Subscriptions are on the up across the industry with many publishers seeing a huge improvement in numbers compared to last year figures.
Newspapers such as The Times and The Spectator have seen subscriptions rise 200 percent and 100 percent over the past 12 months respectively, according to Digiday.
Not that predictable at all it would seem. A heavy reliance is based on the explosion of current affairs - and they can not be tamed.
The New Yorker put its site behind a metered paywall in November 2014. The expectation was that traffic would go down, and not much thought was given to subscription results. As it would happen, traffic went up by 30 percent within a few months and subscriptions grew 85 percent year on year.
On one hand, publishers have the struggle of digital, on the other hand they have the daily battle for revenue. The key – it would seem – is to make a success of digital subscriptions.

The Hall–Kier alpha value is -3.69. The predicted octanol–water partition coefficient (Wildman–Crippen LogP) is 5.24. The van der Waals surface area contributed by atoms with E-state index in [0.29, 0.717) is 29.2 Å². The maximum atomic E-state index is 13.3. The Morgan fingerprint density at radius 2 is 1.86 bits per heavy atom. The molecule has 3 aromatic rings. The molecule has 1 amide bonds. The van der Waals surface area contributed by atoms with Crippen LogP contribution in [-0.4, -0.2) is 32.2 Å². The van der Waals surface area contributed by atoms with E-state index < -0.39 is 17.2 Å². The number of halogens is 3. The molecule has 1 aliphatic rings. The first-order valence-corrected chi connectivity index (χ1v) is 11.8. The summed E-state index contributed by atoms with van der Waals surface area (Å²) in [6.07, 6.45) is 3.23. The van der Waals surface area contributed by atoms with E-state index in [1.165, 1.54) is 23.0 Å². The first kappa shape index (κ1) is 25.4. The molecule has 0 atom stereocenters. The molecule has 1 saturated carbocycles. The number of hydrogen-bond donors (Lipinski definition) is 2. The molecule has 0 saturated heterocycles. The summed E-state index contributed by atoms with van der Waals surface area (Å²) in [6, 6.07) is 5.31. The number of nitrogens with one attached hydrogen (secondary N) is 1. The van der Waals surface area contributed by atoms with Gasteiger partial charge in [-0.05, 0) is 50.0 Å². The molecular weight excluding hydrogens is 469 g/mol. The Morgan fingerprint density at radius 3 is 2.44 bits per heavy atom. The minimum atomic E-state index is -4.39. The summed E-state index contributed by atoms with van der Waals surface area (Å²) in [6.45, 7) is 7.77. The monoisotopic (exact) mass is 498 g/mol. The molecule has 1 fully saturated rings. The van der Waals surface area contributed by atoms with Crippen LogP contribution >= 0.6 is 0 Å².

This is exactly what Amedia did with their three stage plan.
Amazon has taken its next big step in dominating the e-book market with its release of 'Kindle Unlimited', which allows subscribers unlimited access to e-books, for $9.99 a month.
Although currently limited to the US, Amazon's new service has the potential to dramatically alter the way books are consumed. The subscription model itself is not a new one; companies like Spotify are well-known for changing the way we listen to and purchase music. More recently, ventures like Readly, a subscription-based magazine service, have taken steps to translate this into the Digital Publishing world.